How Does Your Winter Garden Grow?

Now that nighttime temperatures are dropping, we need to be thinking about winterizing our yards and gardens. If your lows are in the upper 30s to low 40s, it's time to get to work preparing for the winter months and making easier work in the spring.

* Clear out flower beds and around trees. Remove weeds, annuals and dying or diseased leaves from trees and other plants.

* Take care of trees and shrubs.
Trim larger, overhanging branches so there are no surprises during winter storms. Don't over-mulch around the bottom of trees, or you'll create lovely little homes for rodents and bugs over the winter. And wait until the first frost to put it out, so you don't attract them while they're looking for a winter home.

* Mulch your perennial vegetables. This will prevent root damage and protect plants from extreme temperature changes.

* Treat perennials appropriately. I was under the impression that when fall was over, you trimmed your perennials down to 6-8 inches for the winter months. Actually, certain plants do wonderfully well in the winter, and don't need to be pruned at all. Check into the specifics of the perennials you have - some of them you'll get to enjoy longer. But once they're done looking their best, trim them out.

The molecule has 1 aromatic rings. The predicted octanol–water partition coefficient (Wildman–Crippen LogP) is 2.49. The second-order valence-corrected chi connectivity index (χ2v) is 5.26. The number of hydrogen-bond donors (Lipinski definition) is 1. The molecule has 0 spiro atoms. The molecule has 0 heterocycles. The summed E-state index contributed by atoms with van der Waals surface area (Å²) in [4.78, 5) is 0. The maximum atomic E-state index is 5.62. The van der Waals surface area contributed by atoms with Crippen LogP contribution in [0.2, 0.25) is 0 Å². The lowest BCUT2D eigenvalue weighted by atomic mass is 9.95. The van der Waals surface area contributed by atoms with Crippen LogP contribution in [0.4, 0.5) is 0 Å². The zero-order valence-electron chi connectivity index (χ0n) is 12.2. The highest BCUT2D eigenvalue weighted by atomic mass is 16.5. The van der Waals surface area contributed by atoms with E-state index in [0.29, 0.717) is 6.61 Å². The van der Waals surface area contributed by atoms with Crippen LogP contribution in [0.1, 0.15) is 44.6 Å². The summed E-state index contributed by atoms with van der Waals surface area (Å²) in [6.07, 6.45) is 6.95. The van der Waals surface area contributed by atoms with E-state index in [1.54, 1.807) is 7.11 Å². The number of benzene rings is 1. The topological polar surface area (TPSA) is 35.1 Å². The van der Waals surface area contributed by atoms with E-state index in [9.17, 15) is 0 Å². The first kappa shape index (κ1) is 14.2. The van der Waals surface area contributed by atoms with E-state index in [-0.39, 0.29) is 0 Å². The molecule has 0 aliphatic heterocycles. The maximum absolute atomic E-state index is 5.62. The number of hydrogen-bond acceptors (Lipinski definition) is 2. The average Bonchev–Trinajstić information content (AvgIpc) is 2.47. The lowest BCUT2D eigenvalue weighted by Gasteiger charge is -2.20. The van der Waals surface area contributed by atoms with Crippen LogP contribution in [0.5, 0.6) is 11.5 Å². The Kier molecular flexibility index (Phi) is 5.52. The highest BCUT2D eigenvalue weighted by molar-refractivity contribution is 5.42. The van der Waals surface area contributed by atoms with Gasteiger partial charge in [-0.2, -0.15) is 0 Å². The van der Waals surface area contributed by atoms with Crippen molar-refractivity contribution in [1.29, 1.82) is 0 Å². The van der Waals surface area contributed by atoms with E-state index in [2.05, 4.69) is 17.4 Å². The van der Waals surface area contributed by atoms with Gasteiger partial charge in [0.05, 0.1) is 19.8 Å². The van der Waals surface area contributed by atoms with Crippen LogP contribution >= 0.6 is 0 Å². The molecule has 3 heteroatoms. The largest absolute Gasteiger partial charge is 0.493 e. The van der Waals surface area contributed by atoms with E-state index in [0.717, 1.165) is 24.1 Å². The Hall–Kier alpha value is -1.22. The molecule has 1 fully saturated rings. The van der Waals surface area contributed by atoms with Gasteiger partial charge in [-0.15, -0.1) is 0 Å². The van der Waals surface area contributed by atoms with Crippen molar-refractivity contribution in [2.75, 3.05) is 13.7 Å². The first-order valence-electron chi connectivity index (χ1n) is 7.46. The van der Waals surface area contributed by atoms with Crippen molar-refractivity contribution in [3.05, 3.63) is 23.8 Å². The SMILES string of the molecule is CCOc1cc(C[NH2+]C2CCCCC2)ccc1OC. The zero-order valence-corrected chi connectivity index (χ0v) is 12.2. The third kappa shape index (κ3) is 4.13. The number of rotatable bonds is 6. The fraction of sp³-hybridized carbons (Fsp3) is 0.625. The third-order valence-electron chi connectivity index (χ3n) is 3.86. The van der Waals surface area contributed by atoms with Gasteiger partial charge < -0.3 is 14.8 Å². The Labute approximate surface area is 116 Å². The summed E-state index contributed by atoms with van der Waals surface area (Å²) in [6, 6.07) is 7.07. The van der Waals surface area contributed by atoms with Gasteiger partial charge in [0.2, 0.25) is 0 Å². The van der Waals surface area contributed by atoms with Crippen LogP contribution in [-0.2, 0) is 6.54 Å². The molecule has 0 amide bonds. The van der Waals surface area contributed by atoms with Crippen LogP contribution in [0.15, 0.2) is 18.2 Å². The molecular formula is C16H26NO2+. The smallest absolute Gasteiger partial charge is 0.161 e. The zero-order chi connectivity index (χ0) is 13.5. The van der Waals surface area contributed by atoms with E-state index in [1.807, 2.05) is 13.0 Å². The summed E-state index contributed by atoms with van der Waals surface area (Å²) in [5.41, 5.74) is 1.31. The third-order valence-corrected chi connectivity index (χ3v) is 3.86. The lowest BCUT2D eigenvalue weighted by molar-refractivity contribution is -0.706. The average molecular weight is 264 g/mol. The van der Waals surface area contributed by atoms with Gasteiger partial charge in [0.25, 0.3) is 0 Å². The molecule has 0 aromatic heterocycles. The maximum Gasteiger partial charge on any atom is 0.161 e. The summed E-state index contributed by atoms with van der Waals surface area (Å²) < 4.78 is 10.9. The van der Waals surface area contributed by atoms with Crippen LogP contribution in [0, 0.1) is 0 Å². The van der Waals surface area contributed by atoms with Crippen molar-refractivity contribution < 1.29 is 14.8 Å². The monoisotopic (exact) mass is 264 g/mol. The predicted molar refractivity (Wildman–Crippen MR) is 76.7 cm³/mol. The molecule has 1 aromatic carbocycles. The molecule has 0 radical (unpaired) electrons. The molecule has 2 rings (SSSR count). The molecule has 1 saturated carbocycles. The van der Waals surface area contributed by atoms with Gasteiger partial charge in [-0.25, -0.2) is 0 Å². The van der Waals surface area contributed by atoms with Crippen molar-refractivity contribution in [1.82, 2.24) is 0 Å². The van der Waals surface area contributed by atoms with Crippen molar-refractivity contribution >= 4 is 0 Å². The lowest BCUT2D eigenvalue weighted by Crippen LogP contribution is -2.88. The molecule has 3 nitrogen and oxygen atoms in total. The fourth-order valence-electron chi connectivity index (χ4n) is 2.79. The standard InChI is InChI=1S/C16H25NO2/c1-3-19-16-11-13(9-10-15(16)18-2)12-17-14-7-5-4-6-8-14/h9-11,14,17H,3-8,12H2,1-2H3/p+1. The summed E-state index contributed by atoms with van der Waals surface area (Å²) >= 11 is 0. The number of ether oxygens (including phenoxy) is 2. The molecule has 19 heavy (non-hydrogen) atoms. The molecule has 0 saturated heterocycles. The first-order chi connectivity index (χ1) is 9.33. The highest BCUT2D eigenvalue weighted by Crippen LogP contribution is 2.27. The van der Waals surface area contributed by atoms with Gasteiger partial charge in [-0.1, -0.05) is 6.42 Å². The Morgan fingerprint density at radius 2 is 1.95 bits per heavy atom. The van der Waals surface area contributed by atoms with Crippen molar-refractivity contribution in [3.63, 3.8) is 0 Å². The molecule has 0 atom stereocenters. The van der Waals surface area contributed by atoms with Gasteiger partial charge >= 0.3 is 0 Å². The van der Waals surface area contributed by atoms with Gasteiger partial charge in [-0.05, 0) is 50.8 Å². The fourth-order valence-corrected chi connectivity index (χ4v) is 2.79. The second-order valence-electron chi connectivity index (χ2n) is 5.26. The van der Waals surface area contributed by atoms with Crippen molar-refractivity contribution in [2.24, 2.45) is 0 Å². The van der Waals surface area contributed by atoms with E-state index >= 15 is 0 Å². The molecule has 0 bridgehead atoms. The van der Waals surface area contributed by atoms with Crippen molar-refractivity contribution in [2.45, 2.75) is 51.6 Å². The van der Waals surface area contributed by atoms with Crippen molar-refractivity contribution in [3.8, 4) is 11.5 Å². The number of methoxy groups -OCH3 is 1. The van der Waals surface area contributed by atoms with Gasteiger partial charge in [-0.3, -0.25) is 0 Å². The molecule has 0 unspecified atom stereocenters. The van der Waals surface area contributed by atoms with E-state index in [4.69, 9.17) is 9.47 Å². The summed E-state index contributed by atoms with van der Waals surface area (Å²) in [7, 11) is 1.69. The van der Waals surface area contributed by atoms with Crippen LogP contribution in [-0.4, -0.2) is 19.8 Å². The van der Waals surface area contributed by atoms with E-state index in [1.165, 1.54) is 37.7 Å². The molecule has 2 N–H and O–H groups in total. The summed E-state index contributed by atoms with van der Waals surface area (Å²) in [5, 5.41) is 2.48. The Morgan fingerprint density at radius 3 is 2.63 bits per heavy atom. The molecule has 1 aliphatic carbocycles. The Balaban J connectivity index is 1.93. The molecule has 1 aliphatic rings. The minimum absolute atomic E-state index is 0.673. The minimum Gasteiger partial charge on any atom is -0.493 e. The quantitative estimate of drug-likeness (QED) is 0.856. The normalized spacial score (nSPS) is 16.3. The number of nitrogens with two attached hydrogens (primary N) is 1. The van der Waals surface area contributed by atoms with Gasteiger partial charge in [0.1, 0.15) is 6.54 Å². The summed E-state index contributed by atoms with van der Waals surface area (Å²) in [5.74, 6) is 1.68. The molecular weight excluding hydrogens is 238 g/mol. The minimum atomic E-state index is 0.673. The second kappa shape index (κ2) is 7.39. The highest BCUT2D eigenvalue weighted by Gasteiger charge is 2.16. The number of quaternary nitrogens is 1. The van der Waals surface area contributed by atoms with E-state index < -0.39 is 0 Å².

* Mow one more time. Set your blades as low as your particular kind of grass will handle and mow one last time this season. Bag all the clippings and put them in your compost pile, if you have one. Then pull or treat your weeds and your lawn will be good to go.

* Water one more time. Think about a nice layer of moisture in the ground before the first freeze hits. Some plants will thrive more than others with that extra water in a coupld of months when they need it, so take the time now.

* Clean up your workspace. Wipe down, oil and put away all your gardening and lawn care tools after your last use this season. Put away water hoses after they're dried out, sharpen blades and cover everything to keep it clean.

A little extra work now will provide you with a clean slate for spring. Take some time to prepare for some pretty winter plants, too, and a clean yard all winter long.


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